That is about taking lean production systems, things like the Toyota production system and figuring out how to kind of flip those and turn them around and make them useful for a law practice. And so I’m really interested in lean. I’m of course interested in your work because of agile and the things that you also espouse. And so I’m pretty nerdy and I’m interested in a lot of nerdy things like that too. And I do a little bit of consulting, not on the level you do, but my day-to-day gig is as a consumer protection lawyer representing people against banks that rhyme with hell’s cargo.

John: Okay. Well, and I’ll admit, so you and Larry wrote the book and I forget what year it came out. But I was at the ABA Tech Show, which I think is happening right now as we record this. It’ll be a few weeks, obviously, before it comes out. And I saw your book at the bookstand and picked it up and started reading it. And the initial thing that happened to me is my heart sank because you wrote the book that I’ve been meaning to write. And as soon as I got over that, I literally sat and read your book cover to cover on the stand and then I bought a copy.

And that night, I mean, I think I know Larry was there. I can’t remember if you were there or not. But I went home that evening and wrote a review on my blog and said, “This is the book I wish I’d written and everyone should read it.”

Dave: That was very kind of you and you’ve been doing this a long time and that was a huge compliment to us. And I remember you were the guy in the back of the room, you were asking a lot of questions that were like, “How does this guy know all this stuff?” And I don’t know if I know the answer to these questions. So I actually remember that really well.

John: Well, it is true to this day and I reread a lot of the book, preparing for this interview, and it still, it just holds up. It’s a really well done, well thought out book. So I don’t have to write that one. I’m working on a different one and hopefully we’ll get it out in the next little while. But maybe tell us a little bit about how you got onto the lean bandwagon. And I guess before I say that, let me say because you mentioned agile already.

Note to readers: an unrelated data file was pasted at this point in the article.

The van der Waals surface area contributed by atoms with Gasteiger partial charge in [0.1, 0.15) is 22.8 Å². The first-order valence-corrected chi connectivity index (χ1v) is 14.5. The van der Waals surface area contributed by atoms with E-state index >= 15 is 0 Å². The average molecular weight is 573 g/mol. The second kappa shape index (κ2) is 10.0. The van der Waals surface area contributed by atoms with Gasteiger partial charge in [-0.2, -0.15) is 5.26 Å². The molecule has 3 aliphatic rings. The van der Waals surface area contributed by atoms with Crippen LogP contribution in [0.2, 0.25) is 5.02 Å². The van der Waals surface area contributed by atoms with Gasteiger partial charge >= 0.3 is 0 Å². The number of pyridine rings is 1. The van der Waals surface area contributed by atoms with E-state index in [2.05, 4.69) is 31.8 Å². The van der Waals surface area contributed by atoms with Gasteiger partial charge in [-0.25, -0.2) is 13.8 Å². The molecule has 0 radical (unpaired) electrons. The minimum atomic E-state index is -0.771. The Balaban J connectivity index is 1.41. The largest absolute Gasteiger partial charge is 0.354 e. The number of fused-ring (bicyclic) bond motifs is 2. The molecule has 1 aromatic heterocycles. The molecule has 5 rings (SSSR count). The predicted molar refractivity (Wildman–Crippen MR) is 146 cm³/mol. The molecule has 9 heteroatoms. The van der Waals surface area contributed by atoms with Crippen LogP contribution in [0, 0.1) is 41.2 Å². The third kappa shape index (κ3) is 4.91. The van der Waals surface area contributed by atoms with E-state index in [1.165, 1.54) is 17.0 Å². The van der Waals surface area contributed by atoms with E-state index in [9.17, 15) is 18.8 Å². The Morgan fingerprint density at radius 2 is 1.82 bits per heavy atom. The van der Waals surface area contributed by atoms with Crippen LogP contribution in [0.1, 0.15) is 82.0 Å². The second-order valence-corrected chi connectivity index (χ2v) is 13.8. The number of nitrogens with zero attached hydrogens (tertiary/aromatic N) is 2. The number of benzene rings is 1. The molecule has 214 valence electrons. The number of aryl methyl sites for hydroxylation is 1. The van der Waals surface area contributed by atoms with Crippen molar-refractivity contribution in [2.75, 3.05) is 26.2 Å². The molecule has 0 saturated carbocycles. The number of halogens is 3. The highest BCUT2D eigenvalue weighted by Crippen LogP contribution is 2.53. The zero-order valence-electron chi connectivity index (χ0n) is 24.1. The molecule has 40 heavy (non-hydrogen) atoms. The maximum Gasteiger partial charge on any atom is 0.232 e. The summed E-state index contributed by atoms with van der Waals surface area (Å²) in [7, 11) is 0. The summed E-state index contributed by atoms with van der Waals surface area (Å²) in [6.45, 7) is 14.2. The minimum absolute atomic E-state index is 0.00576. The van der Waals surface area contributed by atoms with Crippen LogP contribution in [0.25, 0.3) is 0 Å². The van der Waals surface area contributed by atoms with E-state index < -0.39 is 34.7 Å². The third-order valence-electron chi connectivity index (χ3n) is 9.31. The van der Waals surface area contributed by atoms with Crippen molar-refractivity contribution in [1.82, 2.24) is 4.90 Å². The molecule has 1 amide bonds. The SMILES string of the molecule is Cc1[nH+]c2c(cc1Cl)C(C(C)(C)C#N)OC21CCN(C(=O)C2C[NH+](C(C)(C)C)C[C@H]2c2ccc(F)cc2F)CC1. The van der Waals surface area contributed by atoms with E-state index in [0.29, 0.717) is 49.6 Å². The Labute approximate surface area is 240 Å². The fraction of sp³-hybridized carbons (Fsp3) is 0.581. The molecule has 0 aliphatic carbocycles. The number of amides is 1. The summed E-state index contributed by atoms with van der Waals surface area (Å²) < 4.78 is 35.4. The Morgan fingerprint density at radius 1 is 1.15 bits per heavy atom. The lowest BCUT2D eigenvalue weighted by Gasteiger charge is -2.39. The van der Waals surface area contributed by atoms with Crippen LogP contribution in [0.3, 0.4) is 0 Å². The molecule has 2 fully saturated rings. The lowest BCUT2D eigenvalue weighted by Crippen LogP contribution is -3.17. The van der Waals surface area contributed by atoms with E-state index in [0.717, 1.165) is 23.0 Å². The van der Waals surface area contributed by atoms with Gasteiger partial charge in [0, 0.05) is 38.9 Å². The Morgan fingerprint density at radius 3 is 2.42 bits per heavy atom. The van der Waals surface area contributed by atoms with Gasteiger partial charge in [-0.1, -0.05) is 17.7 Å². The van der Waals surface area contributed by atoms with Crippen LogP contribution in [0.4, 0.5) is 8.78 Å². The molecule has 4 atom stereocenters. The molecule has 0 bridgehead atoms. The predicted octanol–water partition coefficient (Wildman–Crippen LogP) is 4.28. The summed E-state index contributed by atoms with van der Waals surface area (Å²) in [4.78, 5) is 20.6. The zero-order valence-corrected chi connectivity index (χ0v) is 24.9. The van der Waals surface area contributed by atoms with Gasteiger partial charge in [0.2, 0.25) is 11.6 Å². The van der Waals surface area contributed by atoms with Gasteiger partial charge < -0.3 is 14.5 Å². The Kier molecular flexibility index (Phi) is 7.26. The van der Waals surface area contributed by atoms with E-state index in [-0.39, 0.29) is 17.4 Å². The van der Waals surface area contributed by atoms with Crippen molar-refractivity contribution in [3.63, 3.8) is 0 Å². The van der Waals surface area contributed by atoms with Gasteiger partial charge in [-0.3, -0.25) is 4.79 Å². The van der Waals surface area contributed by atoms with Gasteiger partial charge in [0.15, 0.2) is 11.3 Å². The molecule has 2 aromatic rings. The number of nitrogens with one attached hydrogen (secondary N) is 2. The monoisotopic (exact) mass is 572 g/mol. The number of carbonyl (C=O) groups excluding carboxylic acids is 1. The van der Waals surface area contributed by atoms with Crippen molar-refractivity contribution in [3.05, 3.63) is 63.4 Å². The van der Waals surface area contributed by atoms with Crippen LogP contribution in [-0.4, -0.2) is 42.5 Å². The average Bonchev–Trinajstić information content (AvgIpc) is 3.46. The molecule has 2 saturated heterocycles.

We have both sort of converged at the Kanban method and using Kanban boards. But we’ve come at it through these different angles and you came up through the lean angle. I came at it more through the agile angle, although they’re close cousins. It’s not like we have to draw these really fine distinctions between the two. But talk a minute about your lean journey and how you discovered this stuff.

Dave: Yeah. Well so I’ve always been in small law firms. I’m a solo practitioner and have been for 12 years and before that for about 17 years I was with another lawyer. And I have never worked in a law firm with more than a few lawyers and a few support staff. And so I’ve had maybe the curse, but maybe the blessing of never being in a professionally managed firm. And also never for the most part, having to be much of an hourly biller. A lot of the work I would do was on contingency or flat fee.

So at some point I found The Goal, which is by Eliyahu Goldratt, who’s an Israeli physicist I think, who was really interested in production methods. And I read that book, which is sort of a business novel with a story in it, not like you, I read it cover to cover in a day. And I was like, “Wow, if there’s some way to translate this, this all makes way more sense than anything else.” Because I mean, aren’t we just taking raw material, putting it through some kind of process and doesn’t money come from our success at how well and how fast we can do that? And as Goldratt would say, eliminating the constraints in that process.

So once I did that, I had to kind of try to translate it and after reading some other things like Critical Chain by Goldratt which was harder to understand but I got through it. And some other things too, Built to Sell, some other really good books and ones that we probably both know. I really started to see this, my whole firm is this is an end to end process and things move. They come in on one side and they go out on the other side.

And how good can I make that process at the beginning or throughout and where are my constraints in that process? And how can I visualize them and reduce them so that things move faster? Because I had an idea that if I could do that then I would be more profitable, which turned out to be true.